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Andy Leonard

Andy Leonard is CSO of Linchpin People and SQLPeople, an SSIS Trainer, Consultant, and developer; a Business Intelligence Markup Language (Biml) developer; SQL Server database and data warehouse developer, community mentor, engineer, and farmer. He is a co-author of SQL Server 2012 Integration Services Design Patterns. His background includes web application architecture and development, VB, and ASP. Andy loves the SQL Server Community!
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Microsoft and Open Source: This Changes Things

There was a pretty big announcement from Microsoft yesterday: Microsoft Makes Strategic Changes in Technology and Business Practices to Expand Interoperability.

To quote Steve Ballmer:

Number one, we're committing to ensure open connections for our high volume products. Number two, we're committing to promote data portability for our high volume products. Number three, we're committing to enhancing Microsoft's support for industry standards. And four, we're committing to fostering a more open engagement with industry, as well as the open source software community.

Andy's Guestimate du jour: This will likely impact database development. I'm interested in your thoughts: What do you think?

:{> Andy

Published Friday, February 22, 2008 12:55 PM by andyleonard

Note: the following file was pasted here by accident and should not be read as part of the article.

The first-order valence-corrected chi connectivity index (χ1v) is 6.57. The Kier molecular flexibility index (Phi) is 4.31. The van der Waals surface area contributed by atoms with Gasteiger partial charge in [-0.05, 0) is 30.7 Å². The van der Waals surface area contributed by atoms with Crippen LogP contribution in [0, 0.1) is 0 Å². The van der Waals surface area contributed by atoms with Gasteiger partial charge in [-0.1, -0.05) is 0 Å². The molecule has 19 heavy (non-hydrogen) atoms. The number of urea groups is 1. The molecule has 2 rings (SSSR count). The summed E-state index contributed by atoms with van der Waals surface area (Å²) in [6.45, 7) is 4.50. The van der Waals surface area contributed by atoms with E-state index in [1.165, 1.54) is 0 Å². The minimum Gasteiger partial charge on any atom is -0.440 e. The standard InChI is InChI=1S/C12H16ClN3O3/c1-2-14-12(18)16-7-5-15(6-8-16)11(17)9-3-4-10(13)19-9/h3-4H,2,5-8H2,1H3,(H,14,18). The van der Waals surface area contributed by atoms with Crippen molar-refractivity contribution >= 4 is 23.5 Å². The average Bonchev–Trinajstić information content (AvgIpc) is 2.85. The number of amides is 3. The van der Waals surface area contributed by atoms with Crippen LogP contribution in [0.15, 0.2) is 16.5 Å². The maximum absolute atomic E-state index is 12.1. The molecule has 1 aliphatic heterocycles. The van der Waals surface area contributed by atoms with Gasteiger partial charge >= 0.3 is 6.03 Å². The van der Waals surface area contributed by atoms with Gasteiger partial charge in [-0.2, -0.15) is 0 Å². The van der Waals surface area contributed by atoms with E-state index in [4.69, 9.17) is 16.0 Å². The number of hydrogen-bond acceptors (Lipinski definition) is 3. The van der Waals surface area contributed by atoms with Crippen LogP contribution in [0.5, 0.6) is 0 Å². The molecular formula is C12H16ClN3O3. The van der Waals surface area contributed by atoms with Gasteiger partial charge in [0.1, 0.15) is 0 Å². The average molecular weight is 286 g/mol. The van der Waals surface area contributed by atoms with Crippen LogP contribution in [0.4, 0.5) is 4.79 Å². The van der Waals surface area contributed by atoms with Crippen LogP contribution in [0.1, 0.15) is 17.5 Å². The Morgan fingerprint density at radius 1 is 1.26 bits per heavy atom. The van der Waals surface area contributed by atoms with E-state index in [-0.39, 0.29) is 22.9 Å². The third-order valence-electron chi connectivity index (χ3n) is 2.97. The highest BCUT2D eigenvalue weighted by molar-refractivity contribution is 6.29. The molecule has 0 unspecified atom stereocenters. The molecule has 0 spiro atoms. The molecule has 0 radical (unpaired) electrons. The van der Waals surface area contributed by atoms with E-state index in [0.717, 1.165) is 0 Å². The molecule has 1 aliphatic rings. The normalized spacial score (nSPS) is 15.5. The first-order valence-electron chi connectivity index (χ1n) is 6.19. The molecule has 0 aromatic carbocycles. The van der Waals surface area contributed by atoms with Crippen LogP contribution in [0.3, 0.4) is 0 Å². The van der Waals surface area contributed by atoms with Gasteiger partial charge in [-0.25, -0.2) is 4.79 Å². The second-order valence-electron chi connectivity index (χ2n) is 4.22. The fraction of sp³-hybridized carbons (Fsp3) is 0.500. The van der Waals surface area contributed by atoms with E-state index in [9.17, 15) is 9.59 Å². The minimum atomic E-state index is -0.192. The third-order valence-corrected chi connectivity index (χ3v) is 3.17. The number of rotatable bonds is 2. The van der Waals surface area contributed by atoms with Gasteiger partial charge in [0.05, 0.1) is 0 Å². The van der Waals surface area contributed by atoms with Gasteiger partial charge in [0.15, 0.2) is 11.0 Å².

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Jamie Thomson said:

Whilst I'm sure there are going to be impacts to the likes of you and me, I'm failing to see what they are.

1. "we're committing to ensure open connections for our high volume products".

As far as I know there are technologies available that enable virtually any other development technology to interact with SQL Server (e.g. OLE DB)

2. "we're committing to promote data portability for our high volume products"

To me, data portability means "moving data from one place to another". I don't see anything in SQL Server that prohibits that.

3. "we're committing to enhancing Microsoft's support for industry standards"

ANSI SQL? I thought T-SQL supported it pretty well. Admittedly there are extensions are the DB purists may moan about that, but by-and-large I don't see SQL Server doing anything wrong here. Are there industry standards around ETL? OLAP? Data mining? Data queuing? The only one I can think of that comes close is MDX and Microsoft invented that (didn't they?).

4. "we're committing to fostering a more open engagement with industry, as well as the open source software community"

To be fair there do need to be improvements here. And that has already begun with the recent release of something that supports SQL Server integration with PHP.

I'm sure I'm being totally naive but I don't see how this is going to affect us.

-Jamie

February 22, 2008 12:39 PM
 

Denis Gobo said:

I think this has been done to please the EU more than anything else (after all the YHOO deal won't go through if they don't approve it either)

This doesn't affect SQL people, web developers who have to hack code for IE, shops that use mixed environments with Linux, Mac and Windows will benefit from this mostly

February 22, 2008 12:46 PM

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